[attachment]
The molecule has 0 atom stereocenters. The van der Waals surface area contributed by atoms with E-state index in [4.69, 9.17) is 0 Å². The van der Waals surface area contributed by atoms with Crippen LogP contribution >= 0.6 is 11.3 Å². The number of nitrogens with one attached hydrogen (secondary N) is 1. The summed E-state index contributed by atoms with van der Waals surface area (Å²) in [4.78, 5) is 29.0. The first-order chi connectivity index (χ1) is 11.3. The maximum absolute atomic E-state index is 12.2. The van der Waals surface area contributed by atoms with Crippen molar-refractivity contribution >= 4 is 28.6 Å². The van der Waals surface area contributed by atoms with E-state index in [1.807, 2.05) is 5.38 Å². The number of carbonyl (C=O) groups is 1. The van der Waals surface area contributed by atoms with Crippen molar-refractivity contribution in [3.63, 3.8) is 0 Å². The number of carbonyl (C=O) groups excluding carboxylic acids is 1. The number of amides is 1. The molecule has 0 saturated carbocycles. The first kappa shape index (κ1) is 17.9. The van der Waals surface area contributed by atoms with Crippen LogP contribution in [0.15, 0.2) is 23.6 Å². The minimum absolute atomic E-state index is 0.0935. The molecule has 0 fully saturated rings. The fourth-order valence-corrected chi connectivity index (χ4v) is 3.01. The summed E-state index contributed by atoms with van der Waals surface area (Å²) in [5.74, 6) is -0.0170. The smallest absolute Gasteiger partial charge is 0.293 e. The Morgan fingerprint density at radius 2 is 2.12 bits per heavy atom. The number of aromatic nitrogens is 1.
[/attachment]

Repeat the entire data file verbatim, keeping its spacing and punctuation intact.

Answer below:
The molecule has 0 atom stereocenters. The van der Waals surface area contributed by atoms with E-state index in [4.69, 9.17) is 0 Å². The van der Waals surface area contributed by atoms with Crippen LogP contribution >= 0.6 is 11.3 Å². The number of nitrogens with one attached hydrogen (secondary N) is 1. The summed E-state index contributed by atoms with van der Waals surface area (Å²) in [4.78, 5) is 29.0. The first-order chi connectivity index (χ1) is 11.3. The maximum absolute atomic E-state index is 12.2. The van der Waals surface area contributed by atoms with Crippen molar-refractivity contribution >= 4 is 28.6 Å². The van der Waals surface area contributed by atoms with E-state index in [1.807, 2.05) is 5.38 Å². The number of carbonyl (C=O) groups is 1. The van der Waals surface area contributed by atoms with Crippen molar-refractivity contribution in [3.63, 3.8) is 0 Å². The number of carbonyl (C=O) groups excluding carboxylic acids is 1. The number of amides is 1. The molecule has 0 saturated carbocycles. The first kappa shape index (κ1) is 17.9. The van der Waals surface area contributed by atoms with Crippen LogP contribution in [0.15, 0.2) is 23.6 Å². The minimum absolute atomic E-state index is 0.0935. The molecule has 0 fully saturated rings. The fourth-order valence-corrected chi connectivity index (χ4v) is 3.01. The summed E-state index contributed by atoms with van der Waals surface area (Å²) in [5.74, 6) is -0.0170. The smallest absolute Gasteiger partial charge is 0.293 e. The Morgan fingerprint density at radius 2 is 2.12 bits per heavy atom. The number of aromatic nitrogens is 1.